'Ye are all the fruit of one tree and the leaves of one branch.'
~ (Abdu'l-Baha, A Traveller's Narrative)
IT TOOK ME TWO YEARS OF TRAVELLING by a small tree in my neighbourhood to notice her and to realize how desperately she needed my help.
During the summer months the Birch would flick her little leaves at me in an attempt to get my attention. I was too busy making my way south on Dogwood Street in Campbell River, British Columbia, to pay proper attention. In October, she stopped calling out to me. All of her leaves had fallen to the ground and the only ornament on her during the winter months was a plastic cup stuck forcibly on one of her outstretched branches and the odd covering of snow. I glanced up at her a few times, but didn’t feel it was my business to remove the unflattering adornment.
My travels took me past her several times a week by foot and by vehicle. I glanced her way every once and a while but I felt no connection to her. My absent-minded attitude toward the Birch tree carried on through the spring while she did her best to blossom bright green leaves. Her absence of energy was a direct result of being bullied by yellow broom as it encroached upon her and the greedy water-guzzling short and long grasses at her roots.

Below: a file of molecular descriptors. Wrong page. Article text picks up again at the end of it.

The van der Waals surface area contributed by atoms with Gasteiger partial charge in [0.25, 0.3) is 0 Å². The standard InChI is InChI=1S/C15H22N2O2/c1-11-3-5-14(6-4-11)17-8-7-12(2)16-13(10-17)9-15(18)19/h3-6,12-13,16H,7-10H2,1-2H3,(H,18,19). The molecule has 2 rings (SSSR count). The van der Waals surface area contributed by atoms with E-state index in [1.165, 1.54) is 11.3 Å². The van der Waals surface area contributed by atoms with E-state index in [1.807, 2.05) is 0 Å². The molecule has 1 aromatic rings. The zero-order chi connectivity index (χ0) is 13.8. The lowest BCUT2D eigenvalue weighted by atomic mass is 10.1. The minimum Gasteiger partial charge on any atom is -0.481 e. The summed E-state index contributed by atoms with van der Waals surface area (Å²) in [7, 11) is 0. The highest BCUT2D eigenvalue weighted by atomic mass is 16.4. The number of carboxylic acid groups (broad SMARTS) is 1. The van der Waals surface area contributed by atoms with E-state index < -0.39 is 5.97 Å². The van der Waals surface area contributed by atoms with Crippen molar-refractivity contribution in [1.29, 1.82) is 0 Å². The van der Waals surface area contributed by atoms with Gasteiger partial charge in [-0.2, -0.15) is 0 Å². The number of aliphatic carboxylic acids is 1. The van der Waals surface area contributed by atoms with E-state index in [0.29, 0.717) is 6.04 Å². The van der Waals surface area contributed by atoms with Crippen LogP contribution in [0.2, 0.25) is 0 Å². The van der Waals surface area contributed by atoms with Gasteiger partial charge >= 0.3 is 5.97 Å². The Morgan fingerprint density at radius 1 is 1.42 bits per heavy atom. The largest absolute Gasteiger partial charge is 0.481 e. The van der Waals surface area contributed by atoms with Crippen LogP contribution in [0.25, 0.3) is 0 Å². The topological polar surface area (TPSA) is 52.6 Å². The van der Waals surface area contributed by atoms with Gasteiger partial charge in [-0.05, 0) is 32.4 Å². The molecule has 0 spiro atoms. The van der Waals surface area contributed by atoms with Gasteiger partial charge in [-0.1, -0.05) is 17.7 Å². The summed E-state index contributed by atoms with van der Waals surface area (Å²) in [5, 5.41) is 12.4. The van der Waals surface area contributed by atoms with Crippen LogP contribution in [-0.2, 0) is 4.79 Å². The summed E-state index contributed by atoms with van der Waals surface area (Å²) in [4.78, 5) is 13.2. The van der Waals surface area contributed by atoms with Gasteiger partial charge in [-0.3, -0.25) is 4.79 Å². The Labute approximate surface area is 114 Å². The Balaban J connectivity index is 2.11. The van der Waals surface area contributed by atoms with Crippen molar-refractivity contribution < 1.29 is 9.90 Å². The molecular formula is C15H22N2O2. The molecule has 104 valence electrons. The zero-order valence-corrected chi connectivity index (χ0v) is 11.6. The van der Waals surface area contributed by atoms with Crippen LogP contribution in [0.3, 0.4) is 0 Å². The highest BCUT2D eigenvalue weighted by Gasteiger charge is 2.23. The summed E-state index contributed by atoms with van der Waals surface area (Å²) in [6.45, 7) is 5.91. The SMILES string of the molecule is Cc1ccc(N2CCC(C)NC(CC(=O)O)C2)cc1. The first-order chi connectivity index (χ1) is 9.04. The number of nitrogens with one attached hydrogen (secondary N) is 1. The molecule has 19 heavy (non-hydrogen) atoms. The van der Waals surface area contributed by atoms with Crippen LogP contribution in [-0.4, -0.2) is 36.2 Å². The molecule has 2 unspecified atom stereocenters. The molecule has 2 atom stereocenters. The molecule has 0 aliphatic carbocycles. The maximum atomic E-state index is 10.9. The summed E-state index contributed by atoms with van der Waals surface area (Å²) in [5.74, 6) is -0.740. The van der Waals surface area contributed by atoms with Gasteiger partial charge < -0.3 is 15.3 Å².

Finally, after several seasons of doing her best to survive, I noticed that the Birch was also being chocked by discarded crumpled chip bags, sipping straws, cardboard pizza boxes and a notorious number of cigarette butts. It was the rubbish that caught my attention.
I moved closer to the tree, working diligently at removing the trash with my garbage tongs and noticed that she was more beautiful than I had imagined. Her bright white bark was as familiar as that of the Paper Birch, a native of North America and the official tree of Saskatchewan, or that of a European White Birch. The poor thing had obviously survived a life of adversity. Although I have never trained as an arborist, I knew she was in need of water because of her shallow roots. Most of all, she could certainly use a friend, a protector and some company.
I’ve been looking for the property manager, to ask if I can adopt her and tend to her needs. I am waiting patiently for a reply.
I’ve named her Bonnie The Birch.
8:14 p.m. update: The property manager has given me permission to adopt Bonnie. I'm blessed.
|Bonnie the Birch|
|My Adopt-a-Tree Target|